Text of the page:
The Peel Web

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Sir Robert Peel was one of the most important men in Britain during the Nineteenth Century. He became an MP in 1809 and became Home Secretary in 1822; he dominated parliament throughout the period 1830-50. Peel was responsible for the establishment of the Metropolitan Police Force in 1829 and was Prime Minister for a short time in 1834-5. His second ministry lasted from 1841 to 1846.

Peel has been seen as both the founder and betrayer of the Conservative Party and also as the real founder of the Liberal Party. He has been accused of having no principles because he changed his mind over three important issues: Catholic Emancipation (1829), the Reform Act (1832) and the repeal of the Corn Laws (1846). On all three matters he vehemently opposed the proposals for reforming legislation until he felt that he could continue no longer; he then accepted the necessity for, if not the desirability of, change. His second ministry fell as a result of the repeal of the Corn Laws. Historians continue to debate the reasons for Peel's policies.

This web site covers many social, political and economic issues in the period 1830-50 and was written for A Level History students studying this period. For a "quick view" see the Overview of this site. For more detail, see below. Many of the links go to further topic pages.

The Peel Web continues the story begun in another, related web, The Age of George III

Political Affairs

Political Speeches


Political Organisations

Religion in the Eighteenth and Nineteenth Centuries

Contemporary literature

Popular Movements

British Foreign Policy 1815-65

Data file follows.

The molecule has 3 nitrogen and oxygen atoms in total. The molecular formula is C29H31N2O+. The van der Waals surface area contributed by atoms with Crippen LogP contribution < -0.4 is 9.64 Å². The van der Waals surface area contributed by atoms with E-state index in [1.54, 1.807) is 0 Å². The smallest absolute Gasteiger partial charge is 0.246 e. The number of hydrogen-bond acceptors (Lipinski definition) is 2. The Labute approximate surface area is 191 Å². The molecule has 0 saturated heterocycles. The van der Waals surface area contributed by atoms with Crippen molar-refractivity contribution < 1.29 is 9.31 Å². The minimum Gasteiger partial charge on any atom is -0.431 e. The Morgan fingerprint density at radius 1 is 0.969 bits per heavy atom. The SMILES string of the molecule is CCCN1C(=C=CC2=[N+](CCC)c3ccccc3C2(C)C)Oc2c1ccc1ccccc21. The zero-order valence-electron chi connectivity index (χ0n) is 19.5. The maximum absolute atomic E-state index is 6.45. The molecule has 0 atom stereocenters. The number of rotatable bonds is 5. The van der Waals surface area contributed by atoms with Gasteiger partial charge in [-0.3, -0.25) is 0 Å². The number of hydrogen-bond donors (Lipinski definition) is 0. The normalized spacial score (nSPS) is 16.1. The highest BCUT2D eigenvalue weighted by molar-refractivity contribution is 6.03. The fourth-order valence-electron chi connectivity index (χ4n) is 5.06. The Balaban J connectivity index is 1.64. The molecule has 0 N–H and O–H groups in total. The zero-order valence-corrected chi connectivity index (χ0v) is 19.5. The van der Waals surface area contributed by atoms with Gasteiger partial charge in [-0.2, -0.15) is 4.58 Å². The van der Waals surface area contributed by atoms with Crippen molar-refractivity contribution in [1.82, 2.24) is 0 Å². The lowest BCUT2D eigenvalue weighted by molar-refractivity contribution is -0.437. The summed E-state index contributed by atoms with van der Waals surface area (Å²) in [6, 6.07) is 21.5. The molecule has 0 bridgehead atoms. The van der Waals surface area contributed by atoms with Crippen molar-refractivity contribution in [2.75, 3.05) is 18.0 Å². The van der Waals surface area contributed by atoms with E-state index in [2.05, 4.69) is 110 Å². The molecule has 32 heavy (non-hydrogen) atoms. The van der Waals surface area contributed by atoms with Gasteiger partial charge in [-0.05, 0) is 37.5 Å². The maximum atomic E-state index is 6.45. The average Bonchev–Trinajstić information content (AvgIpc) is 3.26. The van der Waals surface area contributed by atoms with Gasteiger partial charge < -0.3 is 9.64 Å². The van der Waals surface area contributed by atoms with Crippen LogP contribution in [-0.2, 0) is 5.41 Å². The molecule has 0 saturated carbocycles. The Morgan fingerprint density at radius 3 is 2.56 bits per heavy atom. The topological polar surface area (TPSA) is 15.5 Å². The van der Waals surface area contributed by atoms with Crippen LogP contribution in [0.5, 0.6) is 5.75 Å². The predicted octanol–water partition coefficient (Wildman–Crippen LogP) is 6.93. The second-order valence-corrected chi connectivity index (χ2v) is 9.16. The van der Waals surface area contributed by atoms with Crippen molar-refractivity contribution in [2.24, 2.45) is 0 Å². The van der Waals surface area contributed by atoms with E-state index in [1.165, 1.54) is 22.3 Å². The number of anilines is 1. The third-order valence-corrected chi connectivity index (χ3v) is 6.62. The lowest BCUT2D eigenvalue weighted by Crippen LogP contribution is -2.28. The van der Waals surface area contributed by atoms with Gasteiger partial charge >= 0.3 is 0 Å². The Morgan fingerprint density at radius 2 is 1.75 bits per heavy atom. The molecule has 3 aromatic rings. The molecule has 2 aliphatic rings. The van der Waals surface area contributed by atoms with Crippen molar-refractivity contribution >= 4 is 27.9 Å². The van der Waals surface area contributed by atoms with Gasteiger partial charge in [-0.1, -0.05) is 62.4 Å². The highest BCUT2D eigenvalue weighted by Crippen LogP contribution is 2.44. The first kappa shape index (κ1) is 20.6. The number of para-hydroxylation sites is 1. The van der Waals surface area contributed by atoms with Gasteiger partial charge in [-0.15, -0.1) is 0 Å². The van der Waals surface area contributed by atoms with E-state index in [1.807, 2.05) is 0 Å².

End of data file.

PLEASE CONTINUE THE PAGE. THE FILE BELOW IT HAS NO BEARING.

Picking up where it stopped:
The Crimean War

European History

Economic Affairs

Sir Robert Peel: Topic Page

Irish Affairs




Links to other related sites

The Age of George III . This site looks at some of the major events in the period 1760-1820
The Victorian Web is a site located at Brown University, Rhode Island. It has information on many aspects of Victorian History
History on the Web is an educational site written by a teacher; it provides historical information, linked to the United Kingdom Secondary School National Curriculum, that is easy for both children and adults to navigate.
The Irish Museum site is located in Waterford and has an excellent section on the Famine besides much other material on Irish history
See this web site for links to numerous books on the Napoleonic wars
Victorian Web Sites. This is a list of web sites for this period.
The Peel Society's Home page
"Letters from the Past" is a fascinating web site containing transcripts of original correspondence with thorough, clear annotations.
Hidden London aims to unlock the secrets of the city, leading you to places of interest that most people don't realise exist.
The United Kingdom web site of the European Regional Directory provides many links to related sites.
The Diary Junction is a new internet resource providing information on, and links for, over 300 historical and literary diarists
This site covers English history from 802 to the present.
See this site for an extensive collection of photographs of Queen Victoria and her times.
The Georgian Index is an excellent site for resources on the Georgian period.
Go HERE to the website "The History of Nursing: 101 Informative Web Sites"
The Robert Owen Museum site is HERE --

Meet the web creator

These materials may be freely used for non-commercial purposes in accordance with applicable statutory allowances and distribution to students.
Re-publication in any form is subject to written permission.

Last modified 4 March, 2016

The Age of George III Home Page

Ministerial Instability 1760-70

Lord North's Ministry 1770-82

American Affairs 1760-83

The period of peace 1783-92

The Age of the French Wars 1792-1815 Irish Affairs 1760-89

Peel Web Home Page

Tory Governments 1812-30

Political Organisations in the Age of Peel

Economic Affairs in the Age of Peel

Popular Movements in the Age of Peel

Irish Affairs
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